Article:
Is your practice at risk for cyber fraud?

March 21, 2012

September 29, 2010 | dentalproductsreport.com Web Exclusive Is your practice at risk for cyber fraud? Four tips to preventing an attack. by Pamela Campbell

September 29, 2010 | dentalproductsreport.com
Web Exclusive

Is your practice at risk for cyber fraud?

Four tips to preventing an attack.

by Pamela Campbell, Senior VP, San Diego Reional Manager, California Bank & Trust

 

 

On March 30, 2010, a group of cyber criminals hacked into the computers of a Springfield, Missouri-based dental practice, gaining access to their bank accounts and making away with $205,000 – all without attracting notice. The money was taken by way of 11 electronic wire transfers.

How were these virtual crooks able to access the practice’s computers and bank accounts?  As it turns out, a “Trojan horse” had been installed on the company’s computers.  Trojan horses are just one category among many malware, phishing, SMISHing and malicious software programs that have recently gained popularity among hackers.

Malicious malware make their way onto company computers in a number of ways.  An employee might receive an email from what appears to be a legitimate source, such as a bank or brokerage firm, then click on a link.  A bookkeeper might download a file that contains a virus or enter the company’s pin code into a screen when requested.  Those simple actions can cause a cascade of computer commands, ending with a thief gaining access to your files and passwords.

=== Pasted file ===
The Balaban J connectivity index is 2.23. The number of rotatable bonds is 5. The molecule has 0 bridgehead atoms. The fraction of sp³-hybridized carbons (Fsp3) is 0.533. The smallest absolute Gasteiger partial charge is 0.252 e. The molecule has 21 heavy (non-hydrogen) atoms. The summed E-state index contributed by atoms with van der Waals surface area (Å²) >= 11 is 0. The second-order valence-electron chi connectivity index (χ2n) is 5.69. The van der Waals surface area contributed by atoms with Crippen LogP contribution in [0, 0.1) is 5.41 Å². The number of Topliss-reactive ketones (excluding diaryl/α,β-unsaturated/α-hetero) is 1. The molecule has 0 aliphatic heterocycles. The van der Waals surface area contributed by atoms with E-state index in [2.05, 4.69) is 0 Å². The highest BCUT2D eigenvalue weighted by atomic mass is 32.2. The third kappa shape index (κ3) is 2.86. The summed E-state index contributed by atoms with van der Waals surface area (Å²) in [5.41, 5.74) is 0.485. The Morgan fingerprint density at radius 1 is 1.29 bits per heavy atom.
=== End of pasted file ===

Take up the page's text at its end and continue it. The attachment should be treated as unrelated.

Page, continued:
While most banks and financial institutions have implemented rigorous security measures to help avoid cyber threats, these measures can only safeguard accounts if business clients practice security measures as well.  California Bank & Trust encourages strong security strategies among clients. We recommend implementing the following tips to help prevent cyber crime in your practice:

• Install up-to-date security software.  Anti-virus and anti-malware software can provide protection if kept up-to-date and scanned regularly. A firewall can also help prevent computers from becoming infected.?
• Do not provide sensitive information:  Instruct your staff not to provide financial or banking information such as pin numbers via the Internet.  If you receive an email from a bank or other financial institution requesting personal information, never respond to it. Call customer service to report the situation.?
• Use office computers for work purposes only.  Cut down on risk by blocking access to various social networking websites and instituting a policy of “work-only” usage for company computers.?
• Report any suspicious activity to the police.  Speak with your business banker about ways to identify unusual account activity and halt questionable transactions. 

About California Bank & Trust ?California Bank & Trust, a subsidiary of Zions Bancorporation (NASDAQ: ZION), is one of the largest banks headquartered in California with over $10 billion in assets and 100 offices statewide. With local management and decision-making and an emphasis on relationship banking, CB&T provides products, resources and financing solutions for businesses and individuals, including commercial and small business lending, cash management, international banking, wealth management, and online banking. Learn more at www.calbanktrust.com. Member FDIC.

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